Pierre and Genia performed Mozart's K 365 in 1944 in Boston's Symphony Hall and Bach's Concerto for Two Pianos at Tanglewood in 1947 under the direction of the great conductor.

Pierre Luboshutz and Genia Nemenoff at the time of their Victor recordings and some ten years prior to their Remington recordings.
Picture of the couple taken from magazine The Etude of January 1941
(edited by R.A.B. (SoundFountain-Remington Site Archive).

Pierre Luboshutz and Genia Nemenoff made several recordings in the shellac era for Victor:

Brahms: Variations on a Theme of Haydn and Liebeslieder Waltzer.
Chopin: Rondo in C Op. 73.
Cui: Kaleidoscope.
Falla: Ritual Fire Dance.
Glinka: The Lark.
Kreisler: Tambourin chinois
Mendelssohn-Bartholdy: Allegro brilliant, Scherzo from A Midsummer Night's Dream.
Mussorgsky: Coronation Scene from Boris Godunov.
Mozart: Overture from Le Nozze di Figaro and Sonata in D.
Riegger: New Dance.
Rossini: Largo al Factotum from "The Barber of Seville".
Saint-Saëns: Dance Macabre.
Schumann: Andante and Variations.
Shostakovich: Polka; Waltz from the suite "The Golden Mountains".
Strawinsky: The Shrove-Tide (from Petrushka, Petrouchka).

Pierre Luboshutz arranged many compositions for 2 pianos. He was the composer-arranger of "The Bat, A Fantasy on themes from Die Fledermaus by Johann Strauss".

When they were already for 18 years a successful duo they made recordings for the Remington label around 1954.
On R-199-143 Pierre and Genia play Reger's 'Introduction, Passacaglia and Fugue', Pierre's arrangement of 'Rondo in D Major' (Carl Maria von Weber), 'Rondo in C Major' Op. 73 (Frederic Chopin), 'Perpetual Motion' on a theme by Brahms (Portnoff) and Kovacs's arrangement of 'Largo al factotum' from 'The Barber of Seville' (Rossini). This record was released in July 1953.

R-199-147: Mozart, Saint-Saëns, Debussy and Falla.
Cover by Alex Steinweiss.

Click here for a Sound Clip of Manuel de Falla's Ritual Fire Dance in an Arrangement for Two Pianos by Pierre Luboshutz, performed by the Duo-Pianists.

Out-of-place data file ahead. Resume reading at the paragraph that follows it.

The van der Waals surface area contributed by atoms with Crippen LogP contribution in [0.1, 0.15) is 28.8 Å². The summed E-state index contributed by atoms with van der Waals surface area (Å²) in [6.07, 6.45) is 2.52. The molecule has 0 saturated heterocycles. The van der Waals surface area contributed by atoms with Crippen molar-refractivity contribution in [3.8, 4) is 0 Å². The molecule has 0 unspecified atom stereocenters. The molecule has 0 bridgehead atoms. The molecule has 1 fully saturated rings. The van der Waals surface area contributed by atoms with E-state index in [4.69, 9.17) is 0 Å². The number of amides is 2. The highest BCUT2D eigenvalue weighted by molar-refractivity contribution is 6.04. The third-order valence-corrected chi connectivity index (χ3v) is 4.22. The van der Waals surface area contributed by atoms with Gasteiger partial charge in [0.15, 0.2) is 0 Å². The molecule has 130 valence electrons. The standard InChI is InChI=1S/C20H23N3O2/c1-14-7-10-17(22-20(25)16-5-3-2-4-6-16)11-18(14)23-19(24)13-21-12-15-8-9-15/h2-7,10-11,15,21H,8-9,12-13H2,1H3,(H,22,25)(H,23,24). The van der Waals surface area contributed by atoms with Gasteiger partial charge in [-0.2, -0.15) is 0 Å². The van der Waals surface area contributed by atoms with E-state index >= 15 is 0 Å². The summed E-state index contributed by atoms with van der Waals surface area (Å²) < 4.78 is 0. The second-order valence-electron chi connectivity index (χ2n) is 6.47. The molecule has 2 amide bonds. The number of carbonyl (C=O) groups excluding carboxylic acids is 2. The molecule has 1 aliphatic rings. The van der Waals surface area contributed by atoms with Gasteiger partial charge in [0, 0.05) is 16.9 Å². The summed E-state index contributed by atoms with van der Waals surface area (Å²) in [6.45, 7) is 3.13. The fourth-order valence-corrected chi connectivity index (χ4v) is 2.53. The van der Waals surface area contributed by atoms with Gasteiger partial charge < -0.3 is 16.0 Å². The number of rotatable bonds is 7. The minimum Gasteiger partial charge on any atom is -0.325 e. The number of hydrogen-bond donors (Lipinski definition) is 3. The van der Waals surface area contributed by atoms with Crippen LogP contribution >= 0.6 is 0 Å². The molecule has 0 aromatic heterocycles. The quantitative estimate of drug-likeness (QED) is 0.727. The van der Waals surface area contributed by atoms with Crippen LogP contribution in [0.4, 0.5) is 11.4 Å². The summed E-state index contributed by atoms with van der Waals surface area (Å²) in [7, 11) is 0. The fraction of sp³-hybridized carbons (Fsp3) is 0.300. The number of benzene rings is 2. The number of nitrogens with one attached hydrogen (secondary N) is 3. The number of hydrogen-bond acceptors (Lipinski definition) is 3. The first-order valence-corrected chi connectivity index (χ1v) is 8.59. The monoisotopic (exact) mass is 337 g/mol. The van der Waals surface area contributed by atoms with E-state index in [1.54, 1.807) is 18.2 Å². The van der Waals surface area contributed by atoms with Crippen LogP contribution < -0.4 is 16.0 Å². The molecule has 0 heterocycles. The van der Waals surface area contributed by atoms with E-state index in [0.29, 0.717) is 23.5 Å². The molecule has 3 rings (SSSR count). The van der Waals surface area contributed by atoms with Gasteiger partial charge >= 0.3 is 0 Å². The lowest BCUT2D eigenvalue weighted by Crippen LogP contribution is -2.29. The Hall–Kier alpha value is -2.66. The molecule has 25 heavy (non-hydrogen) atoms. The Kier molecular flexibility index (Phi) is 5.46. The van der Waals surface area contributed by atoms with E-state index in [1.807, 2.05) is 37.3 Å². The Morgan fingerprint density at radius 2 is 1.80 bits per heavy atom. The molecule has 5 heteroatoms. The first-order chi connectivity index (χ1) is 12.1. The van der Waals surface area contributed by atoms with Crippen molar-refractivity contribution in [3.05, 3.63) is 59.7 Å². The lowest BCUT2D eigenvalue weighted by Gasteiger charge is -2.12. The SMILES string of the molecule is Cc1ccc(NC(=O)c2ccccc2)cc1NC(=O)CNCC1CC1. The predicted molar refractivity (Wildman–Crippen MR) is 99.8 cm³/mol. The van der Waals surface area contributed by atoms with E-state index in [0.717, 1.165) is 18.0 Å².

On R-199-147 they perform the arrangement by Pierre Luboshutz of De Falla's "Ritual Fire Dance" which the duo-pianists play with assurance and verve. A very sensitive performance of 'Variations on a Theme by Beethoven' composed by Camille Saint-Saëns, and 'Lindaraja' by Debussy can be found on that same disc which has on Side One Wolfgang Amadeus Mozart's Sonata in D., K 448.

Their playing is lean, technically practically perfect and has a lot of strength and drive, which they particularly show in the execution of "Introduction, Passacaglia and Fugue" by Max Reger on R-199-143. But also their Mozart is of the highest quality.

Genia Nemenoff and Pierre Luboshutz in the nineteen sixties when Vanguard released a stereo disc with works by Milhaud, Shostakovich, Khachaturian, Glinka and Mendelssohn.
Picture taken from Vanguard VSD 2128

The couple had met for the first time in Paris in 1931, they married in that same year and formed a piano duo in 1937.
Pierre Luboshutz died on April 17th, 1971, and was buried in the Seaview Cemetery in Rockport, Maine, USA.
Genia Nemenoff - born in Paris, Oct. 23, 1905 - died in 1989. She is buried next to her husband Pierre Luboshutz.

Rudolf A. Bruil - February 2002